This week we’re taking a look at the main bass riff from the song Walk On The Wild Side by Lou Reed. The bass line is originally played by the legendary Herbie Flowers and is actually made up of TWO bass lines – the lower on double bass, the upper on electric bass.

Walk On The Wild Side

Walk On The Wild Side is originally played by the legendary Herbie Flowers and is actually made up of TWO bass lines – the lower on double bass, the upper on electric bass.

Playing this song can be frustrating for a bass player because we have to make some concessions if we’re to play it in it’s complete form. So I’m presenting three different methods that all provide different approaches and techniques including chords and tapping.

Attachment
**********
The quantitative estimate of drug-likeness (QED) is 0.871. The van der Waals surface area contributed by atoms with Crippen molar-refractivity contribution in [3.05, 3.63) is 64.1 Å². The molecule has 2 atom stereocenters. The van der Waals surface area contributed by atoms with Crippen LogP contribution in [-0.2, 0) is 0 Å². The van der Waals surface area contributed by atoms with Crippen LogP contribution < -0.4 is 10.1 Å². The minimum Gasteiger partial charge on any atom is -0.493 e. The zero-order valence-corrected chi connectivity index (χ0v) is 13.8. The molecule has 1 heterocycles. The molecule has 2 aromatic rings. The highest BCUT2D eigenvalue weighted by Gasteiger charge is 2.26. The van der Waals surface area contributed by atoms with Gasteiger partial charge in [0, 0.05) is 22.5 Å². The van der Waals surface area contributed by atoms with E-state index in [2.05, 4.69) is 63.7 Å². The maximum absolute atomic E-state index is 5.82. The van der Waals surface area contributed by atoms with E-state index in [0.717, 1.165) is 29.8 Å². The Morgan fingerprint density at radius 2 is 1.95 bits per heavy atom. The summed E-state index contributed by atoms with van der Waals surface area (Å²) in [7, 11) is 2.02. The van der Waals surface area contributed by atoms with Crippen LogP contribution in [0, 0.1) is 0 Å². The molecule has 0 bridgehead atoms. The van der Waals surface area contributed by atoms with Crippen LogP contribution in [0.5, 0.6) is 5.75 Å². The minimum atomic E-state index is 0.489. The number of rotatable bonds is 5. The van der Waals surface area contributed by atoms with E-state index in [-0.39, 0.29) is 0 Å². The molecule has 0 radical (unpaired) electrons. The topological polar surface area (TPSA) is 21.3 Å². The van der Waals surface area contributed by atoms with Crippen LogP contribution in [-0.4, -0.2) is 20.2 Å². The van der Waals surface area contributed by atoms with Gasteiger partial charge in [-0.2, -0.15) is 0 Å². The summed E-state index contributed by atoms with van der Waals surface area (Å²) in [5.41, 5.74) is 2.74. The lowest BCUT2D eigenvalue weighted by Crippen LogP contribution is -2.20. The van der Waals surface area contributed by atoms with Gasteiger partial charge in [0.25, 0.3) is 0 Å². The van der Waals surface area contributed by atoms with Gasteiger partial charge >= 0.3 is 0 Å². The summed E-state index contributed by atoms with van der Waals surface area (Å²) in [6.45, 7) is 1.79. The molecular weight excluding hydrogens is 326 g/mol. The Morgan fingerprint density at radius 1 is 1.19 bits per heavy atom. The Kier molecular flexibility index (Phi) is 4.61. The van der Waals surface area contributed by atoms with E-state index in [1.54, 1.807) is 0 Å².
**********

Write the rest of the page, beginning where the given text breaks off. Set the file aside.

Use the following drum track to practice the riff:

Practice Track:

The Two Lines

First let’s look at both lines in isolation. The most prominent ‘lower’ part is played on a double bass. It is common practice to simply play this part when playing in a band:

The upper part is played on electric bass:

Double Stop Method

A simple way to play the riff and retain the ‘tenth’ feel between the lines is to simply ascend from C to F in the lower part:

This results in the following chordal line (a good compromise):

Tap Time!

A simple way of playing the riff in it’s original form is by using hammer ons in the left hand and tapping in the right hand to play both lines simultaneously:

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